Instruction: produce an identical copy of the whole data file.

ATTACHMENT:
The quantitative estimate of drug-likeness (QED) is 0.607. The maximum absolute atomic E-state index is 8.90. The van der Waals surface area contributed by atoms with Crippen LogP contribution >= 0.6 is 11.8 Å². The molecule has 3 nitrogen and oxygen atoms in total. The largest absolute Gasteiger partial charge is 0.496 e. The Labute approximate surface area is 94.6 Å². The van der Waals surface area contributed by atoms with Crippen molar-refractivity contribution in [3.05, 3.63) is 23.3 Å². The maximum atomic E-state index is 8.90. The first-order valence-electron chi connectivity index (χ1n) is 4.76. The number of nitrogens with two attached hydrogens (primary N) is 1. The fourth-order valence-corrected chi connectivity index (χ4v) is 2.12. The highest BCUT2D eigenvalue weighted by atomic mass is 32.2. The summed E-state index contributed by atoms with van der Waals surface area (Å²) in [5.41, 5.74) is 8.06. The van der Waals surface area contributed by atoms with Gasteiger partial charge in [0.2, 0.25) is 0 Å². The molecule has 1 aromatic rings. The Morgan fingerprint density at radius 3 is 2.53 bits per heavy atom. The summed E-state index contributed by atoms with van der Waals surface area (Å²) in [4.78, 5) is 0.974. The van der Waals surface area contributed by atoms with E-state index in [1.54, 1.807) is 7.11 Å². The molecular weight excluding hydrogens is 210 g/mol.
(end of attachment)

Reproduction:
The quantitative estimate of drug-likeness (QED) is 0.607. The maximum absolute atomic E-state index is 8.90. The van der Waals surface area contributed by atoms with Crippen LogP contribution >= 0.6 is 11.8 Å². The molecule has 3 nitrogen and oxygen atoms in total. The largest absolute Gasteiger partial charge is 0.496 e. The Labute approximate surface area is 94.6 Å². The van der Waals surface area contributed by atoms with Crippen molar-refractivity contribution in [3.05, 3.63) is 23.3 Å². The maximum atomic E-state index is 8.90. The first-order valence-electron chi connectivity index (χ1n) is 4.76. The number of nitrogens with two attached hydrogens (primary N) is 1. The fourth-order valence-corrected chi connectivity index (χ4v) is 2.12. The highest BCUT2D eigenvalue weighted by atomic mass is 32.2. The summed E-state index contributed by atoms with van der Waals surface area (Å²) in [5.41, 5.74) is 8.06. The van der Waals surface area contributed by atoms with Gasteiger partial charge in [0.2, 0.25) is 0 Å². The molecule has 1 aromatic rings. The Morgan fingerprint density at radius 3 is 2.53 bits per heavy atom. The summed E-state index contributed by atoms with van der Waals surface area (Å²) in [4.78, 5) is 0.974. The van der Waals surface area contributed by atoms with E-state index in [1.54, 1.807) is 7.11 Å². The molecular weight excluding hydrogens is 210 g/mol.